Yerevan City Hall, which authorizes construction work, is being strongly criticized in the local media for turning the capital into a zone for private investments. Campaigns against particular developments by local residents, environmentalists and human rights groups have failed to prevent a single project from going ahead so far.

In July, at least two green sites in the city became battlegrounds between residents and the municipality, to no avail for protesters. A 250-square-meter space on Pushkin Street, in the center, and an area adjacent to a children's playground occupying 40 square meters on Hakobian Street in the Arabkir district were handed over for development of a residential building and a store.

Construction projects required approval from the local district authority until 2005, when the responsibility was transferred to City Hall.

Yerevan's Chief Architect Samvel Danielian, who signs off on all major city construction, says that every project conforms to urban planning laws.

"A group of experts from different fields examines the proposed scheme and, if it corresponds to the construction normative (foundation, seismic stability, emergency evacuation, etc.), the project is approved," says Danielian, the sixth Chief Architect of Yerevan since independence.

Against widespread belief to the contrary, Danielian emphatically says: "There is not a single illegal construction in the city." (Meaning that all have been granted official permits.)

Danielian is unhappy that newly constructed buildings are labeled as "elite," emphasizing their exclusivity.

"These buildings are for our citizens and I wonder why people call them 'elite'? Such buildings can be found in all countries," he says. "They are just residences that offer incomparably better comfort and conditions, and therefore the prices are high compared to those built in Soviet times.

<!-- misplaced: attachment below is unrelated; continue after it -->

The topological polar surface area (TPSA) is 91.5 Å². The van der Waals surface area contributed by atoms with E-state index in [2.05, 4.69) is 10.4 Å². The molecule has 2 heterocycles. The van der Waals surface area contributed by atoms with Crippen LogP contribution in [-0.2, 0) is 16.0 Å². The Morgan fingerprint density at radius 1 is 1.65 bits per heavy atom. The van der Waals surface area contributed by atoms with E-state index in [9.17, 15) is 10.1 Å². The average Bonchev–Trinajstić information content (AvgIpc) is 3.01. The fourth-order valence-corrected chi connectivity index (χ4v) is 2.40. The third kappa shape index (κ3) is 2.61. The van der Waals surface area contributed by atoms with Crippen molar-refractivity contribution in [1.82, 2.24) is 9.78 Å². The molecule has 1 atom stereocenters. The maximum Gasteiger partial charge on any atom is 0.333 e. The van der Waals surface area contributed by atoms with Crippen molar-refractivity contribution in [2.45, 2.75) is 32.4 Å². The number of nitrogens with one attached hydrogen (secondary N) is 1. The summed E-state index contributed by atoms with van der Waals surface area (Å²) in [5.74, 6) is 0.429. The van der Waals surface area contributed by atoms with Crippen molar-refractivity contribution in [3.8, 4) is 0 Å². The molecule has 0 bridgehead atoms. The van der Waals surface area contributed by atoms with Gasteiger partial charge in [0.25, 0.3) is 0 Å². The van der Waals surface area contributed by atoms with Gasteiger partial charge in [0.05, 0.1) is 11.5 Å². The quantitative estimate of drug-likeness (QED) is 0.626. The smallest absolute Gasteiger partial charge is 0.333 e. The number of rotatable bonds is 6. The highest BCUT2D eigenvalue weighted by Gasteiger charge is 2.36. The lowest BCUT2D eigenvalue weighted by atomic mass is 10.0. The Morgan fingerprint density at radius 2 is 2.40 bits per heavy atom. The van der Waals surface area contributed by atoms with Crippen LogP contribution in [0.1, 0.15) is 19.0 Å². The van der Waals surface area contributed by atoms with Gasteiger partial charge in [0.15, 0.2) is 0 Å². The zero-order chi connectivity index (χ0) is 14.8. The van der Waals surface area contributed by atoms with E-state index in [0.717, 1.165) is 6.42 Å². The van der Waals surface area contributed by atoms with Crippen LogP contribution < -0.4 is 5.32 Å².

"After all, whatever is being constructed in the city is for the city and its residents. If someone can not afford to buy an apartment today, then maybe his children will be able to."

Danielian says he likes the changes he sees in the city and the modern architecture of the new buildings gives an energized pulse to Yerevan.

"The city cannot keep one architectural style; it should reflect all the layers of its past and demonstrate modern tendencies," the Chief Architect says. "Yerevan has not reached its final image yet. What we have to do now is find a good balance between old and new."


City Hall has devised and approved a master plan for Yerevan's development to 2020, which includes new highways to be built around the center, an enlarged subway system, and the development of subterranean space (i.e., parking garages). The project will embrace 1,360 hectares with districts grouped into seven zones. It is expected that the public green area of Yerevan, which now totals five hectares, will be expanded to nine hectares by 2020 (using existing territory adjacent to Hrazdan Gorge).

The master plan foresees the density of population in Yerevan rising by 2020 from 219 people per hectare now, to 259. Danielian says that this will be due to the enlarged housing stock that will rise by 1.55 million square meters to 3.36 million square meters.

Officials also plan to create a new center in the city called Yerevan Berd (fortress), covering 150 hectares in Kentron and Shengavit districts from Isakov Avenue to Hrazdan Gorge. The Yerevan Project (Joint Stock Company) is to implement construction of the project.

Gurgen Musheghian, director of ArmProject, says the new district will reduce pressure on the overcrowded downtown area, which suffers from a high volume of vehicular and human traffic.

"A new center in the southwest of the capital and a new highway will become a new gateway for the city," says Musheghian.

The Berd Project will embrace several historical spots such as the ruins of a medieval Yerevan fortress, Saint Sarkis Church, Paskevich Hill and others. The historical value of the territory and the picturesque landscape of the gorge were key factors in designating it an area for diplomatic missions, hotels, restaurants, business centers, banking and shopping.

Danielian declined to discuss the financing, though some sources estimate the cost at around $1 billion. The Chief Architect made it clear that this project, too, will involve the destruction of many buildings in the area on grounds of "state need," as provided by Armenia's constitution.